can i draw up a will 2 days before persons death

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can i draw up a will 2 days before persons death

my aunt had will drawn up for my grandmother 2days before death she had 2 witnesses it wasn’t notorized can this be legal

Asked on July 5, 2009 under Estate Planning, Pennsylvania

Answers:

M.D., Member, California and New York Bar / FreeAdvice Contributing Attorney

Answered 11 years ago | Contributor

A challenge to a will may be brought by anyone with an interest in it who believes the document is invalid in some way.  A "will contest" is an action challenging the validity of the will.

If you believe a will is invalid you should contact an attorney with experience in will contest cases. They can assist you with this type of difficult and emotionally-charged case, and can advise you on the best way to proceed under your state's laws.

Grounds for contesting a will include:

Later Will.  If a later will was made, and the making of the will conformed to the necessary legal requirements, then the later will replaces the earlier will.

Incapacity.  A valid will requires that the decedent was of sound mind at the time the will was made. The "sound mind" requirement typically requires that at the time the will was made, the decedent had the ability to generally understand the nature and extent of the property to be disposed, his or her relationship to those who would naturally claim a benefit from the will, and the practical effect of the will as executed.  Proving that the decedent was mentally ill or under the influence of alcohol or drugs at the time the will was made are ways to establish incapacity. 

Undue Influence.  If at the time the will was made, the decedent did not exercise his or her judgment in making the will, but rather made the will according to the wishes of another, the will may be found invalid on the grounds of undue influence.  Coercion, duress and fraud are examples of undue influence.

Improper Execution.  A will must be properly executed in order to be valid.  This requires that the creation and the execution of the will conform to the state's requirements, which can include the will having to be in writing and signed by the person making the will (the testator) and that the will be witnessed.

Forgery.  A will can be found invalid if any portion of the will, including any terms of the will or the signature of the testator or the witnesses, are determined to be forged.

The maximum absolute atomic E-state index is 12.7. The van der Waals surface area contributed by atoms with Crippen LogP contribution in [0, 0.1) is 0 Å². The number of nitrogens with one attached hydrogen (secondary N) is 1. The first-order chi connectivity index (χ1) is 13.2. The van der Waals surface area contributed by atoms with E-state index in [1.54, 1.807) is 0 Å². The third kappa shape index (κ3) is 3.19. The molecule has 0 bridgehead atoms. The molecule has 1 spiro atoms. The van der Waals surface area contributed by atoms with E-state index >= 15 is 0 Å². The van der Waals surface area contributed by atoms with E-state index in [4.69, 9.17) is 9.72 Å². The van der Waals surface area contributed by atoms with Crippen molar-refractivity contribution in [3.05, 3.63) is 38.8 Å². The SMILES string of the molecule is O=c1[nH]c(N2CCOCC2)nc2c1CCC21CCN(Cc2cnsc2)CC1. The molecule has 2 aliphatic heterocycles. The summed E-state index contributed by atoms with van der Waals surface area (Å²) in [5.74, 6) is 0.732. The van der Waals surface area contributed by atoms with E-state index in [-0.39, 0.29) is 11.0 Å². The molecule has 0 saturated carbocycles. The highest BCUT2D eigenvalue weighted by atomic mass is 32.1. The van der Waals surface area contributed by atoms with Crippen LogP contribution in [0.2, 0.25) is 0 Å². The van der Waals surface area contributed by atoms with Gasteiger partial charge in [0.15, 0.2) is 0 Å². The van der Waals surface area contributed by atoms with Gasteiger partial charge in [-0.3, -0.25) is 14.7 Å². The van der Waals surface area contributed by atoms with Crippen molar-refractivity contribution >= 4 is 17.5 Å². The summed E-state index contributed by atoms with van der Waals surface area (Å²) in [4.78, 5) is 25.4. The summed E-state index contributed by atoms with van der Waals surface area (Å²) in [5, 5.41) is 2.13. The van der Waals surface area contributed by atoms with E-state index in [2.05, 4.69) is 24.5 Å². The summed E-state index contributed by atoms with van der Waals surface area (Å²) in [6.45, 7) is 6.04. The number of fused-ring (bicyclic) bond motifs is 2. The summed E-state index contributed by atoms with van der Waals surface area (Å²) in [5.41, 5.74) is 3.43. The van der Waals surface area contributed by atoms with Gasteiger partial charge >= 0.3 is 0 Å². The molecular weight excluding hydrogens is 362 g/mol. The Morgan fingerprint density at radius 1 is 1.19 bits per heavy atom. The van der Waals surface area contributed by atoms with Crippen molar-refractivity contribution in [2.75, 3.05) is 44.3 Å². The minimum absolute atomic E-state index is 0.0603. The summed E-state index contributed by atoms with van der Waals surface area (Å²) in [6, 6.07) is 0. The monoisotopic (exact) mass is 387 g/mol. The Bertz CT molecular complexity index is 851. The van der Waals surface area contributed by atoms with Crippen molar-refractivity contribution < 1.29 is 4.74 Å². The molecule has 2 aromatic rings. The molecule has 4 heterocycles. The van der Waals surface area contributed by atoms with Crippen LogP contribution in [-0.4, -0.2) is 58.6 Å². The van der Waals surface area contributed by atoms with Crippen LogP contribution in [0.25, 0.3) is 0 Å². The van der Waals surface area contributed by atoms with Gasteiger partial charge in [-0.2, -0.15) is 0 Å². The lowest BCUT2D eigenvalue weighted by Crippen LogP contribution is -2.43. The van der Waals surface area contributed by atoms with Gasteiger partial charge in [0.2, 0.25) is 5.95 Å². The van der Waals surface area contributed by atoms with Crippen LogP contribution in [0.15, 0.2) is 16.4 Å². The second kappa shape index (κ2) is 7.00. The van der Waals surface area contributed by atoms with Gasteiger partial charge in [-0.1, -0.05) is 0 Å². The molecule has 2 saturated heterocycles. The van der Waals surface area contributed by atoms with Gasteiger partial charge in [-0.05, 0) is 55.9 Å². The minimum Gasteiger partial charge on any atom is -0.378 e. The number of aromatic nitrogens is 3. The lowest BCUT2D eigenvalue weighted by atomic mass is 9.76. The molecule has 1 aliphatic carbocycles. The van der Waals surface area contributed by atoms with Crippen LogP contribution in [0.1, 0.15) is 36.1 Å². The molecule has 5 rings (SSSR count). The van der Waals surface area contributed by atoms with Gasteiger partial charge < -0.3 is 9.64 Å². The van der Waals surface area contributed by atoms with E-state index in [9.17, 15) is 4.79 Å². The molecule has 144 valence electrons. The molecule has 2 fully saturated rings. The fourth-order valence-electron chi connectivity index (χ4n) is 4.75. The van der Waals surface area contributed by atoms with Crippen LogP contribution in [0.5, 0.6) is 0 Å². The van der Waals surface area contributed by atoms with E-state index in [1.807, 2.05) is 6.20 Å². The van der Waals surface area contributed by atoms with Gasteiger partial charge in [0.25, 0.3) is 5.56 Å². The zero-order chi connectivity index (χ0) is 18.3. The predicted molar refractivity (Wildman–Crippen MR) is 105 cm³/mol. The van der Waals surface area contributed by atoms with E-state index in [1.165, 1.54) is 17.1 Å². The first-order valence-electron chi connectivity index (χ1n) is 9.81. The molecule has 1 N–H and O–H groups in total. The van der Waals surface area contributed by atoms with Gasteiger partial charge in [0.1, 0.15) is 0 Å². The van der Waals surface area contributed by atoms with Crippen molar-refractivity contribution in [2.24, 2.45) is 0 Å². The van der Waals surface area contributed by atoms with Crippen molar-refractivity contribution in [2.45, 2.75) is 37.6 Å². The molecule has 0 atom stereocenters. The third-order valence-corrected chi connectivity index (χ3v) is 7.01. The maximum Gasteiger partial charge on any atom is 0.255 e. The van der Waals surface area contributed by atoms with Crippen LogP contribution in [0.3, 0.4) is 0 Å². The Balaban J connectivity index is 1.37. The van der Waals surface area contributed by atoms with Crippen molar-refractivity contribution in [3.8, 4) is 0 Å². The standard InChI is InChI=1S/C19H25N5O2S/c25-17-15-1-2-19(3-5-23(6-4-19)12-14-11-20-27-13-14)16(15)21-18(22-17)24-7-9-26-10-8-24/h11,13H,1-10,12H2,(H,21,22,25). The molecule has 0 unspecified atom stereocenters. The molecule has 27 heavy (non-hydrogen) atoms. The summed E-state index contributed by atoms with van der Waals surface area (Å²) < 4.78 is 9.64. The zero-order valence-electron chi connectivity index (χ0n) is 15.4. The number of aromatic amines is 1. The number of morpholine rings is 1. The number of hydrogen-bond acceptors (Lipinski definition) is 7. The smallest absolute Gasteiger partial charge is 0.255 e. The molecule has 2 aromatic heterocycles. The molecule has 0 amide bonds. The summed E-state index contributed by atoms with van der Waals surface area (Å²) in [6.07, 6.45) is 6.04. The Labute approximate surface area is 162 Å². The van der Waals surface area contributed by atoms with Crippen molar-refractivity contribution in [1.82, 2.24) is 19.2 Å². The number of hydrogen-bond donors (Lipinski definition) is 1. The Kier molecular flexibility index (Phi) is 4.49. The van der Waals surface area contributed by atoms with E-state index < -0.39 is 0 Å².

There is a limited amount of time set by state statute to challenge the validity of the will on one of these grounds.  If the validity of a will is successfully contested, the probate court may: disallow only that part of the will that is successfully challenged; admit an earlier valid will (if one was made) in its place; determine that the decedent died intestate and distribute the assets according to the state's intestate succession laws (which are the legal default rules for estates without a will).

As to your specific situation, since the will was executed so close to your grandmother's passing there might be potential challenges to it on the grounds of incapacity and/or incompetence; of course you will need proof of this.  Absent a showing of grounds, a will cannot be contested just because it was executed so close to the decedent's passing; technically a will can be signed right up until the time of death.   Additionally there is no requirement under state law that a will be notarized (although it is recommended); and only 2 witnesses are required.


IMPORTANT NOTICE: The Answer(s) provided above are for general information only. The attorney providing the answer was not serving as the attorney for the person submitting the question or in any attorney-client relationship with such person. Laws may vary from state to state, and sometimes change. Tiny variations in the facts, or a fact not set forth in a question, often can change a legal outcome or an attorney's conclusion. Although AttorneyPages.com has verified the attorney was admitted to practice law in at least one jurisdiction, he or she may not be authorized to practice law in the jurisdiction referred to in the question, nor is he or she necessarily experienced in the area of the law involved. Unlike the information in the Answer(s) above, upon which you should NOT rely, for personal advice you can rely upon we suggest you retain an attorney to represent you.

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